House Republicans released their long awaited tax plan this week – The Tax Cuts and Jobs Act. The plan, in its current form, contains some changes that could alter the way nonprofits in the country do business. Below are some of the bigger changes being proposed.
The Johnson Amendment is a provision in the U.S. tax code, since 1954, that prohibits all 501(c)(3) nonprofit organizations from endorsing or opposing political candidates. Many believe that the law has long allowed nonprofits to operate with an independence outside of the partisan world of U.S. politics. Others have complained that it limits the political speech of churches and prevents them from freely supporting or opposing politicians that may or may not support their world views.
The largest criticism of the law is that it gives the IRS too much power to determine if single groups are following the law. To date, only one 501(c)(3) has ever lost its tax exempt status because of the Johnson Amendment.
The Johnson Amendment covers all 501(c)(3)s, but the politics behind its repeal seem to be focused on the political speech of churches and the desire of some churches to be allowed to be more politically active.
Certain nonprofit advocacy groups are not happy with the idea of a Johnson Amendment repeal. Independent Sector call the idea of a repeal “dangerous.”
“[It] opens up places of worship to become an instrument of electoral politics and further blurs the lines between nonpartisan organizations and electioneering,” the organization said in a statement.
A group of more than 4,000 religious leaders from across the U.S. wrote a letter in August of 2017 opposing efforts to repeal the Johnson Amendment, saying it “would harm houses or worship, which are not identified or divided by partisan lines.”
Under the new GOP tax plan, a nonprofits’ five highest paid employees, earning more than $1 million, would have their salaries subject to a 20 percent tax. The tax would also apply to money paid out when top nonprofit executives or college presidents leave an institution. Republicans say that the measure better aligns the tax code with the purpose of nonprofit status, which is to give a tax subsidy to organizations to pursue specific missions.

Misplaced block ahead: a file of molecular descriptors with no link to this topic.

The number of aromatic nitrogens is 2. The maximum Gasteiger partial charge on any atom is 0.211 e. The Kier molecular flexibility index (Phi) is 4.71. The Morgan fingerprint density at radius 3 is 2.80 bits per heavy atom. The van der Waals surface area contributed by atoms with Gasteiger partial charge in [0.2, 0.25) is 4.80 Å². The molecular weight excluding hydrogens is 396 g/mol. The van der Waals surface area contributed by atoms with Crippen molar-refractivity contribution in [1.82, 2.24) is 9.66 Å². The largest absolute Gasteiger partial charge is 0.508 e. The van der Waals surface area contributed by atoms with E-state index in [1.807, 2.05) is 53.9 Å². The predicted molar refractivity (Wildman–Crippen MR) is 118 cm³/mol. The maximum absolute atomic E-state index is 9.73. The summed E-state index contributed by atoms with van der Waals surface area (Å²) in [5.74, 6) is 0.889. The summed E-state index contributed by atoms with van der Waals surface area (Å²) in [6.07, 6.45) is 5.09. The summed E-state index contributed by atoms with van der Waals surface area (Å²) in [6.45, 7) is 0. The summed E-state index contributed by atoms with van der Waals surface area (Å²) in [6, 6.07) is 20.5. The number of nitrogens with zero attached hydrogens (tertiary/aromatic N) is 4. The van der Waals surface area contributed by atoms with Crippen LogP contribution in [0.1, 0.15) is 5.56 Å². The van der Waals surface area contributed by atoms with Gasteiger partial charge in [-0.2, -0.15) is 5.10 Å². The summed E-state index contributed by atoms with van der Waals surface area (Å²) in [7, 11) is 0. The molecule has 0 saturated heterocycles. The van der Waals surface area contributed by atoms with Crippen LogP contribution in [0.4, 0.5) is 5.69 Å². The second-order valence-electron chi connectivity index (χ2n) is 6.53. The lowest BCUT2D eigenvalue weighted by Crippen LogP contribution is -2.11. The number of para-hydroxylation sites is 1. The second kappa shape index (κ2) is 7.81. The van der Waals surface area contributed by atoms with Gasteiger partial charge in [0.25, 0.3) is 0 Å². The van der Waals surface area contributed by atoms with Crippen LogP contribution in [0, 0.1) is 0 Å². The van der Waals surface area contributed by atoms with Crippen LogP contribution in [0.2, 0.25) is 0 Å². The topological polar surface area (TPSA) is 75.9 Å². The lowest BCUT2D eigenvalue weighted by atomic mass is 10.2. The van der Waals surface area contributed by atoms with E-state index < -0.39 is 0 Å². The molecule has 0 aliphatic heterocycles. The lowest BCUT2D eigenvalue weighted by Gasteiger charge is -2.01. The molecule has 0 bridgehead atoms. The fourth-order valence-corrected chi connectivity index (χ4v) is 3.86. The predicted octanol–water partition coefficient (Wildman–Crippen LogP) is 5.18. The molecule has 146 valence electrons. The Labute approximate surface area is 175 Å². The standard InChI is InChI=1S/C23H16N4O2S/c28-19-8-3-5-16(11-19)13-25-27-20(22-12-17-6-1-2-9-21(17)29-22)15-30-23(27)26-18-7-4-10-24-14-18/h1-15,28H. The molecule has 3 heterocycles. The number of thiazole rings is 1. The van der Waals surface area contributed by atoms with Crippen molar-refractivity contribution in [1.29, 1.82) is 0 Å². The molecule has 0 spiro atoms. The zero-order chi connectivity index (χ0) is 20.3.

The nonprofit sector’s greatest fear when it comes to tax reform is how any changes could affect charitable giving. The latest GOP plan makes changes not only to charitable giving but also to individual and household tax deductions that has the sector holding its breath. How will these changes alter the way the average tax payer gives?
The new proposed legislation retains the charitable deduction for those who continue to itemize their tax returns, but changes to individual and household deductions are expected to reduce those who itemize to only 5 percent of all taxpayers. Plus, the new tax plan increases the current AGI limitation for cash contributions to public charities and certain private foundations from 50 percent to 60 percent and retains the 5 year carry-forward provision.
The House plan also attacks a GOP donor gripe – the estate tax. If the law remains unchanged it will repeal the federal estate tax over a period of six years. It doubles the current threshold exemption to over $11 million for individuals and phases out the estate tax between 2018 and 2024. Some experts believe that an Estate Tax repeal could mean fewer dollars being donated to charities from these large estates.
The Tax Cuts and Jobs Act now moves to the Senate for their review and consideration.